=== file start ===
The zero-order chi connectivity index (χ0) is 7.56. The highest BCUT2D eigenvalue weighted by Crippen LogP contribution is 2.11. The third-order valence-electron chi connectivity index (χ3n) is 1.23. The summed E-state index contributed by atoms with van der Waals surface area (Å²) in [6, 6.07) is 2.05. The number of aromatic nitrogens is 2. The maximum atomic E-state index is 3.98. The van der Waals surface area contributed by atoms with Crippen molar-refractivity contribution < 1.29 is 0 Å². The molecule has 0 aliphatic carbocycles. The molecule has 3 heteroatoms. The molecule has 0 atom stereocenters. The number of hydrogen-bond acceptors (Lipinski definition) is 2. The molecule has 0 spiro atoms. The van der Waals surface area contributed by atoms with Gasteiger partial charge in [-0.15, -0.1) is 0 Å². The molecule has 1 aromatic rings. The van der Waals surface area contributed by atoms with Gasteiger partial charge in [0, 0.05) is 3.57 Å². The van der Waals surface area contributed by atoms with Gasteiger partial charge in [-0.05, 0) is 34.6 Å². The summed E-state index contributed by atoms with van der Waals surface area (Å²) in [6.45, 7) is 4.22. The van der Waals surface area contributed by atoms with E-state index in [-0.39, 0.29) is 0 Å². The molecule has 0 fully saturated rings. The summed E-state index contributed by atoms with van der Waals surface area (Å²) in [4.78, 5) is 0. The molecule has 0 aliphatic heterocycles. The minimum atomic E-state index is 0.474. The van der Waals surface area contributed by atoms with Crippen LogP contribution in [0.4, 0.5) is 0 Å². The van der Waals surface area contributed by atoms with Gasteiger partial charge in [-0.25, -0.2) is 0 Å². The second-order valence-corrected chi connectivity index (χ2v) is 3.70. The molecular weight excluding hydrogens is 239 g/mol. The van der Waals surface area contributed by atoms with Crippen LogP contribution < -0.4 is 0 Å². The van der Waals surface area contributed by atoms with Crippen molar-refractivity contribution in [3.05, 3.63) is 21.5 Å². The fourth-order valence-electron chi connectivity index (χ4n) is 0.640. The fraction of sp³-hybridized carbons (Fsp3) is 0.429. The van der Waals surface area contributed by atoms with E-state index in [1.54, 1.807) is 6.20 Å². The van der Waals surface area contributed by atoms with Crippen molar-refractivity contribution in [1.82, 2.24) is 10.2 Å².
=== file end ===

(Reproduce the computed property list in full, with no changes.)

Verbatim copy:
The zero-order chi connectivity index (χ0) is 7.56. The highest BCUT2D eigenvalue weighted by Crippen LogP contribution is 2.11. The third-order valence-electron chi connectivity index (χ3n) is 1.23. The summed E-state index contributed by atoms with van der Waals surface area (Å²) in [6, 6.07) is 2.05. The number of aromatic nitrogens is 2. The maximum atomic E-state index is 3.98. The van der Waals surface area contributed by atoms with Crippen molar-refractivity contribution < 1.29 is 0 Å². The molecule has 0 aliphatic carbocycles. The molecule has 3 heteroatoms. The molecule has 0 atom stereocenters. The number of hydrogen-bond acceptors (Lipinski definition) is 2. The molecule has 0 spiro atoms. The van der Waals surface area contributed by atoms with Gasteiger partial charge in [-0.15, -0.1) is 0 Å². The molecule has 1 aromatic rings. The van der Waals surface area contributed by atoms with Gasteiger partial charge in [0, 0.05) is 3.57 Å². The van der Waals surface area contributed by atoms with Gasteiger partial charge in [-0.05, 0) is 34.6 Å². The summed E-state index contributed by atoms with van der Waals surface area (Å²) in [6.45, 7) is 4.22. The van der Waals surface area contributed by atoms with E-state index in [-0.39, 0.29) is 0 Å². The molecule has 0 fully saturated rings. The summed E-state index contributed by atoms with van der Waals surface area (Å²) in [4.78, 5) is 0. The molecule has 0 aliphatic heterocycles. The minimum atomic E-state index is 0.474. The van der Waals surface area contributed by atoms with Crippen LogP contribution in [0.4, 0.5) is 0 Å². The van der Waals surface area contributed by atoms with Gasteiger partial charge in [-0.25, -0.2) is 0 Å². The second-order valence-corrected chi connectivity index (χ2v) is 3.70. The molecular weight excluding hydrogens is 239 g/mol. The van der Waals surface area contributed by atoms with Crippen LogP contribution < -0.4 is 0 Å². The van der Waals surface area contributed by atoms with Crippen molar-refractivity contribution in [3.05, 3.63) is 21.5 Å². The fourth-order valence-electron chi connectivity index (χ4n) is 0.640. The fraction of sp³-hybridized carbons (Fsp3) is 0.429. The van der Waals surface area contributed by atoms with E-state index in [1.54, 1.807) is 6.20 Å². The van der Waals surface area contributed by atoms with Crippen molar-refractivity contribution in [1.82, 2.24) is 10.2 Å².